Add Reverberation Using Freeverb Algorithm
This example shows how to apply reverberation to audio by using the Freeverb reverberation algorithm. The reverberation can be tuned using a user interface (UI) in MATLAB or through a MIDI controller. This example has two flavors - one in MATLAB and the other in Simulink.
Reverberators are used to add the effect of multiple decaying echoes, or reverbs, to audio signals. A common use of reverberation is to simulate music played in a closed room. Most digital audio workstations (DAWs) have options to add such effects to the sound track.
In this example, you add reverberation to audio through the Freeverb algorithm. Freeverb is a popular implementation of the Schroeder reverberator. A high-level model of the Freeverb algorithm is shown below:
The reverberator is implemented in the System object audioexample.FreeverbReverberator. The object has five properties that can be tuned while the simulation is running: RoomSize, StereoWidth, WetDryMix, Balance, and Volume. RoomSize affects the feedback gain of the comb filters. StereoWidth and WetDryMix both take part in the mixing stage that happens after filtering is complete. The default values of StereoSpread, CombDelayLength and AllpassDelayLength properties are taken from the Freeverb specifications.
To use the reverberator on an audio signal, run audioFreeverbReverberationExampleApp. The command audioFreeverbReverberationExampleApp first sets up the audio source and player. It then iteratively calls the audioexample.FreeverbReverberator System object with the audio input, providing addition of reverberation in a streaming fashion. The output of the object is played back so you can hear the effect added to the audio.
The simulation opens a UI to interact with audioexample.FreeverbReverberator while the simulation is running. The UI allows you to tune parameters and the results are reflected in the simulation instantly. For example, moving the slider Room size to the left while the simulation is running decreases the reflectivity of the walls of the room being simulated.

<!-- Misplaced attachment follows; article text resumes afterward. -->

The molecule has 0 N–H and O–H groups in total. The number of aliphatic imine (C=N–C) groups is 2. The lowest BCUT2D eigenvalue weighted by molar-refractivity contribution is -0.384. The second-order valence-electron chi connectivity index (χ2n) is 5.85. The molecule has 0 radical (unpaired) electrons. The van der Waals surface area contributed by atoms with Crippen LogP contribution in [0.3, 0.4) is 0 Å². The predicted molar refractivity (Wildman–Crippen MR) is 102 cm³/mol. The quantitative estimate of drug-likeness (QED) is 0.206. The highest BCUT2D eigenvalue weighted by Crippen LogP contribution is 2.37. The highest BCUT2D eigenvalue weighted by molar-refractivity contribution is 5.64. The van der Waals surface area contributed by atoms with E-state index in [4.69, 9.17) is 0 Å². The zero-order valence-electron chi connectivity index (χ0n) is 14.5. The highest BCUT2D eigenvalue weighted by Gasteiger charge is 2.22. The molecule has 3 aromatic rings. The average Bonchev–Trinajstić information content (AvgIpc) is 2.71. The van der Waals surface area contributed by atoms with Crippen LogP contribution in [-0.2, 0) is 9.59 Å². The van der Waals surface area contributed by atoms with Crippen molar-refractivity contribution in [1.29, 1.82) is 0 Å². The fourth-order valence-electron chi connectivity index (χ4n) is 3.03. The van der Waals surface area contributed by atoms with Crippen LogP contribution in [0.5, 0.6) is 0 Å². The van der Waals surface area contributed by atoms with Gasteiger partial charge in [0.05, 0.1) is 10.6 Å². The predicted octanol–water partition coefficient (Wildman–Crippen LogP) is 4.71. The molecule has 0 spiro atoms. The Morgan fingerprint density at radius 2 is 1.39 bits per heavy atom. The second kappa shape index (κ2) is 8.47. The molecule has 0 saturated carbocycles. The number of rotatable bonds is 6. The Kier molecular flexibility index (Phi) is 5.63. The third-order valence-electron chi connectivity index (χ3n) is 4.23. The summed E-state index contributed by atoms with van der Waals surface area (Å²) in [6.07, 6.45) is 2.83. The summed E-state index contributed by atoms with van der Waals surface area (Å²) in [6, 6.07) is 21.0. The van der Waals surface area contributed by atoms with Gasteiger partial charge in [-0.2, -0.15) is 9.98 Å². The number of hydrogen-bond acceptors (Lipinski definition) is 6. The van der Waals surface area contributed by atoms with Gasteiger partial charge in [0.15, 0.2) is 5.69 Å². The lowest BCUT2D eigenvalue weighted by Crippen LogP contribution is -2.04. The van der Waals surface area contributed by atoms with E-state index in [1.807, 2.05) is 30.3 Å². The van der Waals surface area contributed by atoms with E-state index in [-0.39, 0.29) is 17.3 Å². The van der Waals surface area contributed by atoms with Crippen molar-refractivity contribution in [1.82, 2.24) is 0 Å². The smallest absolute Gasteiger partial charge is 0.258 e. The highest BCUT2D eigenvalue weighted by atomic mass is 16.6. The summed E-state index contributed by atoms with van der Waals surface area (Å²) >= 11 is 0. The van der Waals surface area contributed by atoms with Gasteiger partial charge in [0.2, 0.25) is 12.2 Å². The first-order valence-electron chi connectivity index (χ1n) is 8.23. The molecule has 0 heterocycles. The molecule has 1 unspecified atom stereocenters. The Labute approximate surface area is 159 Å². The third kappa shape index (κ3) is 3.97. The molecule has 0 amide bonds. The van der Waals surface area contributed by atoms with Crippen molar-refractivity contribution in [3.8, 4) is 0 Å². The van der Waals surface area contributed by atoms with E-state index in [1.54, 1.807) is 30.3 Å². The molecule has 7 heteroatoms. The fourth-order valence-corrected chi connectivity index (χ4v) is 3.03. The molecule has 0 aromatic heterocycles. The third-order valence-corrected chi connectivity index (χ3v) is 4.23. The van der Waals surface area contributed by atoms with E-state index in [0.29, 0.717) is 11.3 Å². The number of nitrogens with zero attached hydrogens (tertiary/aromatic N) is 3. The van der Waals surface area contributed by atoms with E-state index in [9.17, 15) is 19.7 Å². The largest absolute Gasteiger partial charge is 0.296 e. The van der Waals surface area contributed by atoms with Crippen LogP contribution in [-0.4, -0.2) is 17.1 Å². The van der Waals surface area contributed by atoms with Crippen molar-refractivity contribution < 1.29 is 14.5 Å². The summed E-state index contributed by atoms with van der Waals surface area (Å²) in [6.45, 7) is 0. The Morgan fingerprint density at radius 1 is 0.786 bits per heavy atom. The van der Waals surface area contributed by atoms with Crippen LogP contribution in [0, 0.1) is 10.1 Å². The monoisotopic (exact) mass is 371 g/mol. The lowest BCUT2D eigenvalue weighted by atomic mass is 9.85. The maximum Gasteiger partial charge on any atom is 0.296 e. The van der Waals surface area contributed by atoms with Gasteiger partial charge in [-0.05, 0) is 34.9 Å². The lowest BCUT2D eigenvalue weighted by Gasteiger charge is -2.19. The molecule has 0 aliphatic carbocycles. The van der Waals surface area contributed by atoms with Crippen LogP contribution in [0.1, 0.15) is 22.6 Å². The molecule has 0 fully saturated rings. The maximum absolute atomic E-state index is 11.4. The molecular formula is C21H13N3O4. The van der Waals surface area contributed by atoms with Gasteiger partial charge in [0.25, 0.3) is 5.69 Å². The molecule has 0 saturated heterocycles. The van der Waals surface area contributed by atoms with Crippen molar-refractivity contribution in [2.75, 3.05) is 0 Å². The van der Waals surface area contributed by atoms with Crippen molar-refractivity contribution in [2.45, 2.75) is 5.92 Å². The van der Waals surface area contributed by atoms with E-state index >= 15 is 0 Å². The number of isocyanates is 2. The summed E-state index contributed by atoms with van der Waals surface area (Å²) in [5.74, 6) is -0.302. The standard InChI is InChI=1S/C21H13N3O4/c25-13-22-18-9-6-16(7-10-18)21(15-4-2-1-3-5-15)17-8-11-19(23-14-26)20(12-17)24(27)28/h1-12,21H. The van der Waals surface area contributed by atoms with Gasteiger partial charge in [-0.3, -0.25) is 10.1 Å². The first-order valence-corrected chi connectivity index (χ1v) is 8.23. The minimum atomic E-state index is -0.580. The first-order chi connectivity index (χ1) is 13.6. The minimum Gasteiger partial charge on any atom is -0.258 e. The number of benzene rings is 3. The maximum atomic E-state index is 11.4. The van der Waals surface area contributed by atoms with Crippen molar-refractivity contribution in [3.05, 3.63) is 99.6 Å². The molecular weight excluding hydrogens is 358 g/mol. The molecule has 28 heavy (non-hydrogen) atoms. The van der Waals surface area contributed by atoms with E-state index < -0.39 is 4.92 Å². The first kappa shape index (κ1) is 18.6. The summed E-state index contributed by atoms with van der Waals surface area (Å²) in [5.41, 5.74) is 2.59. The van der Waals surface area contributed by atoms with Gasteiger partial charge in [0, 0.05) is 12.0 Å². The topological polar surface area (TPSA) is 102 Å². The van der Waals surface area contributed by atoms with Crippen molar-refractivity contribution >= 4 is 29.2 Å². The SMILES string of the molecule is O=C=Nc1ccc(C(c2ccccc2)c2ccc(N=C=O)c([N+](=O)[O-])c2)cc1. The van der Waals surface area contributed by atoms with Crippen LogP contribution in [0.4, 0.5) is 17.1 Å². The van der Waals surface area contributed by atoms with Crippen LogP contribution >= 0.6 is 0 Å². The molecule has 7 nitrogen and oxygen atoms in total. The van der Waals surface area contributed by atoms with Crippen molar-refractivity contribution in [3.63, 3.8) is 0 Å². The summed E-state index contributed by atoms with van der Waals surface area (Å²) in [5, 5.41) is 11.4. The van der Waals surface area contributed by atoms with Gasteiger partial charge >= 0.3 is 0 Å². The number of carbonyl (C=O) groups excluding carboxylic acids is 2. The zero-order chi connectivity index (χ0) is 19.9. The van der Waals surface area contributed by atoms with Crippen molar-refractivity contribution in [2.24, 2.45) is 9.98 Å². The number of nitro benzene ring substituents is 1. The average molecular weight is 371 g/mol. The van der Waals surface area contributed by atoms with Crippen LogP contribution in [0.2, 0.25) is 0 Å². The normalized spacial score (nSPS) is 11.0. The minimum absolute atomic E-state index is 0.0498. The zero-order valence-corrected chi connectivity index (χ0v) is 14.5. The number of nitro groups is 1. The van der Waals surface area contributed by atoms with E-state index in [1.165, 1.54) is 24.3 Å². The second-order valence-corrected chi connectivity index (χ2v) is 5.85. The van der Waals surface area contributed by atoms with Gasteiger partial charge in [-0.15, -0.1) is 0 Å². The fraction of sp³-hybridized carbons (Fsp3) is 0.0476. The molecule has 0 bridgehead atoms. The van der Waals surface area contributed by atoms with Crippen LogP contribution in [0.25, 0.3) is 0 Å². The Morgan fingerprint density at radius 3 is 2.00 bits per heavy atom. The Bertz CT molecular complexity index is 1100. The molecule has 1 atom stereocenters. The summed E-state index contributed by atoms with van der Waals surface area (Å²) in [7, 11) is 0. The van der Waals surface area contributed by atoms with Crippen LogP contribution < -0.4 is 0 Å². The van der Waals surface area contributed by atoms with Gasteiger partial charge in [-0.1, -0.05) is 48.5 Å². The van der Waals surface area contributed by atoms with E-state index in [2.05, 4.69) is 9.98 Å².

There are also three buttons on the UI - the Reset button will reset the states of the comb and allpass sections in reverberator to their initial values and the Pause Simulation button will hold the simulation until you click on it again. The simulation may be terminated by either closing the UI or by clicking on the Stop simulation button. If you have a MIDI controller, it is possible to synchronize it with the UI. You can do this by choosing a MIDI control in the dialog that is opened when you right-click on the sliders or buttons and select "Synchronize" from the context menu. The chosen MIDI control then works in accordance with the slider or button so that operating one control is tracked by the other.
If you see a lot of queue underrun warnings, you will need to adjust the buffer and queue size of audio player used in audioFreeverbReverberationExampleApp. More information on this can be found at the documentation page for audioDeviceWriter. The audio source in this example is an audio file, but you can replace it with an audio input device (through audioDeviceReader) to add reverberation to live audio. For ways to reduce latency while not having any overruns/underruns, you can follow the example 'Measure Audio Latency'.
Using a Generated MEX File
Using MATLAB Coder™, you can generate a MEX file for the main processing algorithm by executing the command HelperFreeverbCodeGeneration. You can use the generated MEX file by executing the command audioFreeverbReverberationExampleApp with true as an argument.
audiofreeverbreverberation is a Simulink model that implements the same Freeverb reverberation example highlighted in the previous sections.
In this model, the addition of reverberation is modeled using the audioexample.FreeverbReverberator System object used inside a MATLAB System block. Using the MATLAB System block saves you the effort of reimplementing a MATLAB algorithm in Simulink. You can open the UI to tune Freeverb parameters by clicking the 'Launch Parameter Tuning UI' link on the model.
The model generates code when it is simulated. Therefore, it must be executed from a folder with write permissions.
The algorithm in this example is based on the public domain 'Freeverb' model written by Jezar at Dreampoint (June 2000).
Smith, J.O. "Freeverb", in "Physical Audio Signal Processing", https://ccrma.stanford.edu/~jos/pasp/Freeverb.html, online book, 2010 edition, accessed April 24, 2014.